On January 5, 1975, the world was supposed to end. Under strict instructions, six-year-old Guinevere Turner put on her best dress, grabbed her favorite toy, and waited with the rest of her community for salvation—a spaceship that would take them to live on Venus. But the spaceship never came.
Guinevere did not understand that her family was a cult. She spent most of her days on a compound in Kansas, living apart from her mother with dozens of other children who worked in the sorghum fields and roved freely through the surrounding pastures, eating mulberries and tending to farm animals. But there was a dark side to this bucolic existence. Guinevere was part of the Lyman Family, a secluded cult spearheaded by Mel Lyman, a self-proclaimed savior, committed to isolation from a World he declared had lost its way. When Guinevere caught the attention of Jessie, the woman everyone in the Family called the Queen, her status was elevated—suddenly she was traveling with the inner circle among communities in Los Angeles, Boston, and Martha’s Vineyard.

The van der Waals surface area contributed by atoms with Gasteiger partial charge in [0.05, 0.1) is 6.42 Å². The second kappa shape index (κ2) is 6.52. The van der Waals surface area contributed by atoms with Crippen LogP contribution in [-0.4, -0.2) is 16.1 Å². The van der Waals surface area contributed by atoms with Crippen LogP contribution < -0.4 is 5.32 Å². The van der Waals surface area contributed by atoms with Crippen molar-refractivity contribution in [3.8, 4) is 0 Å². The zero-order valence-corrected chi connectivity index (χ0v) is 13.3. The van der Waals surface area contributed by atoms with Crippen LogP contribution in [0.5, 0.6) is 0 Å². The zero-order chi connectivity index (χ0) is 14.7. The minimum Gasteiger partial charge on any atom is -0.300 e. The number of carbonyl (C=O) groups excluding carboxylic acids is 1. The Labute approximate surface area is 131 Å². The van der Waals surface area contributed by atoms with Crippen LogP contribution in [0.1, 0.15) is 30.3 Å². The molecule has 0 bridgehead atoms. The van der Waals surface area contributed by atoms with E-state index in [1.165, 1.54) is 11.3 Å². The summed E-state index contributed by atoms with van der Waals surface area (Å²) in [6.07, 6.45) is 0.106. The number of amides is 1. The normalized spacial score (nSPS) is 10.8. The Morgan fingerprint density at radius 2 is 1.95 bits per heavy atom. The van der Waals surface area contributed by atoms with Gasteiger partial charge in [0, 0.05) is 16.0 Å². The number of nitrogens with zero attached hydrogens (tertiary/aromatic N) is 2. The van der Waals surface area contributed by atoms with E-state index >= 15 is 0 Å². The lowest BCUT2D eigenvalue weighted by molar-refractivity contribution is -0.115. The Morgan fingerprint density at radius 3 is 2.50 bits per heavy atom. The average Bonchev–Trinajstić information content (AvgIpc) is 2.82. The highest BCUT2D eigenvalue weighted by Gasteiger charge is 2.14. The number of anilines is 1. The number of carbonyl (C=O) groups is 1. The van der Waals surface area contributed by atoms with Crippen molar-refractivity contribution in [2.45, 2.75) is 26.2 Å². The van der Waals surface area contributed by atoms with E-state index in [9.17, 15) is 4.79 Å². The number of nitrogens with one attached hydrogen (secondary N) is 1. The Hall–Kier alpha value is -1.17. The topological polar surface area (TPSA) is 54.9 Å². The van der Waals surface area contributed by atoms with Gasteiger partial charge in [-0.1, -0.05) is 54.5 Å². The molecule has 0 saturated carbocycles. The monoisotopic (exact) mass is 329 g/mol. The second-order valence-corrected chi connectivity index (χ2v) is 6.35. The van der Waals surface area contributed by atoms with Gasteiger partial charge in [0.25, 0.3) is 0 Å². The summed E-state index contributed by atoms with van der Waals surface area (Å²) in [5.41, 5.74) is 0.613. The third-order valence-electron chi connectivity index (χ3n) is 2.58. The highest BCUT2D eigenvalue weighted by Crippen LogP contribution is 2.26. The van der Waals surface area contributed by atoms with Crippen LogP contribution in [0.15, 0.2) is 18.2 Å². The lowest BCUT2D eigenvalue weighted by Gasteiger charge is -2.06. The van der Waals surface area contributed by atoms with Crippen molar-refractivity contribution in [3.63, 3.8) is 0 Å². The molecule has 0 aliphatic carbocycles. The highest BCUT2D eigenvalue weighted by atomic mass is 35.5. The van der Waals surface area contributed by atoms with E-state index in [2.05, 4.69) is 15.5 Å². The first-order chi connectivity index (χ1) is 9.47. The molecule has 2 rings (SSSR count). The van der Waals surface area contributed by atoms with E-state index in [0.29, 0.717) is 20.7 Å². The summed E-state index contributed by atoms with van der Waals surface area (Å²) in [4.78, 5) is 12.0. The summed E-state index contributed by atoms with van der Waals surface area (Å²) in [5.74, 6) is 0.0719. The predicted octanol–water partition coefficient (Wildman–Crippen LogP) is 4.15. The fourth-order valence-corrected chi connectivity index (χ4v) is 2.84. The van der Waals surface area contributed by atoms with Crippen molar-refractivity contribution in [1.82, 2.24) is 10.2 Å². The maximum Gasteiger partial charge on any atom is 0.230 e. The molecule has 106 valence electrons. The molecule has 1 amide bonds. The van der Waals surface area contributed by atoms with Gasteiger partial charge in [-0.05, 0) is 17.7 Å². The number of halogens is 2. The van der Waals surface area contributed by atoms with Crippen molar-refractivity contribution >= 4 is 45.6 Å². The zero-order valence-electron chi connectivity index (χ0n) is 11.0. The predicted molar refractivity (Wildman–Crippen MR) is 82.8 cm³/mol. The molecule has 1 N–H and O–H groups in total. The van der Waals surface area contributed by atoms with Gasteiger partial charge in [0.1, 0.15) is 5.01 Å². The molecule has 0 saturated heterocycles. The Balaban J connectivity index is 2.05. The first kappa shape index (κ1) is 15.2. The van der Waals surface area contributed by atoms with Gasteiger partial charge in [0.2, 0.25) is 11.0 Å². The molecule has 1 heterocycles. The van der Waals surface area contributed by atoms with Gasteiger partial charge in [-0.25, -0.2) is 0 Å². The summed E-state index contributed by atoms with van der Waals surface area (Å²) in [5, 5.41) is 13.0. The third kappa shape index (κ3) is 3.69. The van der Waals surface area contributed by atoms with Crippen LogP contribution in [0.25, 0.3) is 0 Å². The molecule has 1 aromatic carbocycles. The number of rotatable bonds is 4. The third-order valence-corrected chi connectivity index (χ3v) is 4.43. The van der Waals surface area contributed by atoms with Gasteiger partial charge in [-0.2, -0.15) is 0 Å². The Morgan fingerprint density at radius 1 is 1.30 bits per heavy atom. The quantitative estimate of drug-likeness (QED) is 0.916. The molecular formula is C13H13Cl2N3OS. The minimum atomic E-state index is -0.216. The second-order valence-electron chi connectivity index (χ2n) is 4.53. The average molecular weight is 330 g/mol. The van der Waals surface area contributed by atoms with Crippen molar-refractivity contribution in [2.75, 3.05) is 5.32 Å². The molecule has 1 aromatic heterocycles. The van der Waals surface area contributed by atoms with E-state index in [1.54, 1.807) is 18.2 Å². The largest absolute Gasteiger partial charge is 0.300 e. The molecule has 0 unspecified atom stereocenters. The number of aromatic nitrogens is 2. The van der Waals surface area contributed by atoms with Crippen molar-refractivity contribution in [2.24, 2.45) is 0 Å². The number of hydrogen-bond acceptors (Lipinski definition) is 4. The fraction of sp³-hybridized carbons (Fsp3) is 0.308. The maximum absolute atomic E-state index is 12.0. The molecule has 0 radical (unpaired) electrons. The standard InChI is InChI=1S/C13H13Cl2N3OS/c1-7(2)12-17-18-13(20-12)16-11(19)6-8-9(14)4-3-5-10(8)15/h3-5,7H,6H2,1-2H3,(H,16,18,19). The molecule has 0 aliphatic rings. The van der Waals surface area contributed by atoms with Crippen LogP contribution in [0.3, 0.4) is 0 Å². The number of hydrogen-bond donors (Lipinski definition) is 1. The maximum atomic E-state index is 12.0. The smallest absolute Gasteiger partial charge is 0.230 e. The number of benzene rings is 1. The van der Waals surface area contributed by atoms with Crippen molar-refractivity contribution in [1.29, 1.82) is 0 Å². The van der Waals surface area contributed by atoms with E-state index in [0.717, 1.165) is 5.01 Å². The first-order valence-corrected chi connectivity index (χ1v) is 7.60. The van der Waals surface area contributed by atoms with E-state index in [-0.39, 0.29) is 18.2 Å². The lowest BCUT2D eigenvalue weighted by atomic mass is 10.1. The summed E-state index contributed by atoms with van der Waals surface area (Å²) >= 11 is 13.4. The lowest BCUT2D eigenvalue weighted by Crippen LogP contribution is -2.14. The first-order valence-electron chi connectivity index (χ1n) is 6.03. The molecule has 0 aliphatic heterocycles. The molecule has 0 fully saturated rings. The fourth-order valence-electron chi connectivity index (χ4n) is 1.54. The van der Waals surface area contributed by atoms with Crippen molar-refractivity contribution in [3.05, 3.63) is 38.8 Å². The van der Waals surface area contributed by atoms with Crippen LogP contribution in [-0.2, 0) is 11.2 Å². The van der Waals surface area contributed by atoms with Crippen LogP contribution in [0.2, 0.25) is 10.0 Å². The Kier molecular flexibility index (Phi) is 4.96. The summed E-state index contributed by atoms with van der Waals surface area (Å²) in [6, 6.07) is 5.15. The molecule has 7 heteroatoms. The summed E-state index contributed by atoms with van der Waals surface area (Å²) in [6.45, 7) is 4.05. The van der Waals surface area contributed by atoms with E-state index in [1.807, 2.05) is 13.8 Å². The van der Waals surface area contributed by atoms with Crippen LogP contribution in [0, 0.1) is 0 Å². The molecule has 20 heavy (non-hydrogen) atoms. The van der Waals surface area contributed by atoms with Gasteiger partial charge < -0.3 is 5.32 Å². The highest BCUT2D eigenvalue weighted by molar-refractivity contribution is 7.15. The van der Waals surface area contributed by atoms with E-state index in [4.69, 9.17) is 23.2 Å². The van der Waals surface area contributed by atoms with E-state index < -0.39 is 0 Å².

But before long, the life Guinevere had known ended. Her mother, from whom she had been separated since age three, left the Family with another disgraced member, and Guinevere and her four-year-old sister were forced to leave with them. Traveling outside the bounds of her cloistered existence, Guinevere was thrust into public school for the first time, a stranger in a strange land wearing homemade clothes, and clueless about social codes. Now out in the World she’d been raised to believe was evil, she faced challenges and horrors she couldn’t have imagined.
Drawing from the diaries that she kept throughout her youth, Guinevere Turner’s memoir is an intimate and heart-wrenching chronicle of a childhood touched with extraordinary beauty and unfathomable ugliness, the ache of yearning to return to a lost home—and the slow realization of how harmful that place really was.
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